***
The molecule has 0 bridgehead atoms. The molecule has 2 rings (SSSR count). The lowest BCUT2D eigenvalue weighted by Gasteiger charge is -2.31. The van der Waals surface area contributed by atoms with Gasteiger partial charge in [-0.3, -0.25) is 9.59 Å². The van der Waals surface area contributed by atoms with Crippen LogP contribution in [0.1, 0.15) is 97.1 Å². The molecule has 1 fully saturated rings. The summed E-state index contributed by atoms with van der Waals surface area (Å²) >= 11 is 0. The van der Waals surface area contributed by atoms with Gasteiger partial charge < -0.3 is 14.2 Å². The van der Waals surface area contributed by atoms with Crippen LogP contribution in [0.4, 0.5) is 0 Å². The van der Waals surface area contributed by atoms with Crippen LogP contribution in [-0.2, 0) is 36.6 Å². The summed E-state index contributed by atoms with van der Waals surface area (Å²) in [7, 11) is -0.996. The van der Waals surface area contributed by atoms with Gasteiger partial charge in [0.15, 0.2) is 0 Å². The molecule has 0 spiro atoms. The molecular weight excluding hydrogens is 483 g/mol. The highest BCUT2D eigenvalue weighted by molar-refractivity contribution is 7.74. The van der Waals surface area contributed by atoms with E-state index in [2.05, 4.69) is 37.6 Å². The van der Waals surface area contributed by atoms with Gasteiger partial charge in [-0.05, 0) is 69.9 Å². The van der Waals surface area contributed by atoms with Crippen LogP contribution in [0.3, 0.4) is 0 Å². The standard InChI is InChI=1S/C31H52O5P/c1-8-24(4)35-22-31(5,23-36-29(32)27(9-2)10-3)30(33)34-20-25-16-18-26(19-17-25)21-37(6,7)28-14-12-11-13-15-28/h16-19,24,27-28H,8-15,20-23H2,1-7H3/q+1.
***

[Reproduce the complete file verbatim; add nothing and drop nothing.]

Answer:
The molecule has 0 bridgehead atoms. The molecule has 2 rings (SSSR count). The lowest BCUT2D eigenvalue weighted by Gasteiger charge is -2.31. The van der Waals surface area contributed by atoms with Gasteiger partial charge in [-0.3, -0.25) is 9.59 Å². The van der Waals surface area contributed by atoms with Crippen LogP contribution in [0.1, 0.15) is 97.1 Å². The molecule has 1 fully saturated rings. The summed E-state index contributed by atoms with van der Waals surface area (Å²) >= 11 is 0. The van der Waals surface area contributed by atoms with Gasteiger partial charge < -0.3 is 14.2 Å². The van der Waals surface area contributed by atoms with Crippen LogP contribution in [0.4, 0.5) is 0 Å². The van der Waals surface area contributed by atoms with Crippen LogP contribution in [-0.2, 0) is 36.6 Å². The summed E-state index contributed by atoms with van der Waals surface area (Å²) in [7, 11) is -0.996. The van der Waals surface area contributed by atoms with Gasteiger partial charge in [0.15, 0.2) is 0 Å². The molecule has 0 spiro atoms. The molecular weight excluding hydrogens is 483 g/mol. The highest BCUT2D eigenvalue weighted by molar-refractivity contribution is 7.74. The van der Waals surface area contributed by atoms with E-state index in [2.05, 4.69) is 37.6 Å². The van der Waals surface area contributed by atoms with Gasteiger partial charge in [-0.05, 0) is 69.9 Å². The van der Waals surface area contributed by atoms with Crippen LogP contribution in [0.3, 0.4) is 0 Å². The standard InChI is InChI=1S/C31H52O5P/c1-8-24(4)35-22-31(5,23-36-29(32)27(9-2)10-3)30(33)34-20-25-16-18-26(19-17-25)21-37(6,7)28-14-12-11-13-15-28/h16-19,24,27-28H,8-15,20-23H2,1-7H3/q+1.